The intestinal microbiota has been linked to a variety of solid cancers, primarily through its role in causing inflammation. In addition, several species including Bacteroides fragilis, Escherichia coli, Fusobacterium nucleatum, and Helicobacter pylori have been specifically implicated in tumor progression in colorectal cancers. Nevertheless, whether the tumor or the microbiota are predominantly driving cancer progression remains an active area of study. Recent studies have discovered that specific species in the tumor microenvironment are able to metabolize chemotherapeutic agents, reducing their efficacy in both colorectal and pancreatic cancers. The major foci of research in our lab are:
- Characterizing the role of the intestinal microbiota in the progression of colorectal cancers.
- Identifying signatures in the microbiota that can be used as predictive indicators for the success of chemotherapies in both colorectal and pancreatic cancers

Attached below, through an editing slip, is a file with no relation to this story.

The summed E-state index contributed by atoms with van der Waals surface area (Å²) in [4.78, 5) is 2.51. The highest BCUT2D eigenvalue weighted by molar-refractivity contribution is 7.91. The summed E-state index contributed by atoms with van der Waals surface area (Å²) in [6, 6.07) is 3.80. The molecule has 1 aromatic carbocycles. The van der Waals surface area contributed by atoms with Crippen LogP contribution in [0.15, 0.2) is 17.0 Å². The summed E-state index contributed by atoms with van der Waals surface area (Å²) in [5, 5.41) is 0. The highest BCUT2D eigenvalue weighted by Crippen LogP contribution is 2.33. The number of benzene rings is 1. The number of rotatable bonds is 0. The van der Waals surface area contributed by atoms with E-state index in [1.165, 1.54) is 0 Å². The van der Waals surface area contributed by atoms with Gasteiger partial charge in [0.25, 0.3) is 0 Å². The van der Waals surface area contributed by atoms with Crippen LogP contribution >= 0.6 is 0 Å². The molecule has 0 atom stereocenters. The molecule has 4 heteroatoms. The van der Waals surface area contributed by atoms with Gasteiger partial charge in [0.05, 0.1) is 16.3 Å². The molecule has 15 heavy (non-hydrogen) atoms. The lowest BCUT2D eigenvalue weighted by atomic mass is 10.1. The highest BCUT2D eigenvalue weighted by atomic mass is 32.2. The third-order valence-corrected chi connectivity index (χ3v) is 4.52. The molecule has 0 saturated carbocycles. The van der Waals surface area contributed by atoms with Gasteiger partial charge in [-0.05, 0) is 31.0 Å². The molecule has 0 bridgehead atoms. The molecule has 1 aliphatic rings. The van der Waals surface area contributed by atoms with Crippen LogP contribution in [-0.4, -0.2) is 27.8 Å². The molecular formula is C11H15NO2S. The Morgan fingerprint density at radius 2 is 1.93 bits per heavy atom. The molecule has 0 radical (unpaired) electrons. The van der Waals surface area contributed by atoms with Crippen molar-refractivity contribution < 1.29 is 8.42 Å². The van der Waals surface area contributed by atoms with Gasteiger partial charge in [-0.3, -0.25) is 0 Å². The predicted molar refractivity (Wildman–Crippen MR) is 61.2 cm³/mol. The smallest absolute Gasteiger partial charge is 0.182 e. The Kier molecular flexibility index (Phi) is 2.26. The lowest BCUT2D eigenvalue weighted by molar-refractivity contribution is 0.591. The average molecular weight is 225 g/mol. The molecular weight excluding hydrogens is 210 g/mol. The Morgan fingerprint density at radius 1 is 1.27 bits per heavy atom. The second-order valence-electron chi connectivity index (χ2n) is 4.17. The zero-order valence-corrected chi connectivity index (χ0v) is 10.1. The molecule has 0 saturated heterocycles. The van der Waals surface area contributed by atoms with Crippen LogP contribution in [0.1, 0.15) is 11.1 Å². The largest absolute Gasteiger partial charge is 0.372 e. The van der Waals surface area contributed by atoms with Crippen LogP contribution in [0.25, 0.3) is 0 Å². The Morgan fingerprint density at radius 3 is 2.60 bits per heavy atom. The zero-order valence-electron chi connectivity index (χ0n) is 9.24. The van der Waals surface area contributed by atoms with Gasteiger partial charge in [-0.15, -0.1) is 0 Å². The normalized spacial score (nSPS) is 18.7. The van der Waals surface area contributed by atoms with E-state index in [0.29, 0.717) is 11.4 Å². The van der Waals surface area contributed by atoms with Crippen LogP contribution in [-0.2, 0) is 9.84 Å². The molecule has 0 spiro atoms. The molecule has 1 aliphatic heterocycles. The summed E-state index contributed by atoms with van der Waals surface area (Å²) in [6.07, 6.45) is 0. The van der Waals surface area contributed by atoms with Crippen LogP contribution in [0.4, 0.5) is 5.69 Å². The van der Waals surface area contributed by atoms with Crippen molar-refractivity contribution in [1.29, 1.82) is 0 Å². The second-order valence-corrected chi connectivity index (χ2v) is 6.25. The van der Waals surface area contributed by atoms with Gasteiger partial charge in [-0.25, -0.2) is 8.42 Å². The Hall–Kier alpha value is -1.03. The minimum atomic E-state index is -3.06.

Leukemia and Bone Marrow Transplant
The typical treatment for acute leukemia involves multiple rounds of chemotherapy followed by allogeneic hematopoietic cell transplantation (bone marrow transplant). During treatment, multiple rounds of antibiotics are administered to both treat and prevent infection while the immune system is suppressed. These treatments cause damage to the intestinal microbiota that can increase permeability of the intestinal barrier, leading to bloodstream infections. Furthermore, dysbiosis persists following treatment and can lead to the development of graft-versus-host disease. Our lab is working to characterize patterns of dysbiosis that may indicate future complications and develop interventional therapies to restore the intestinal microbiota following treatment.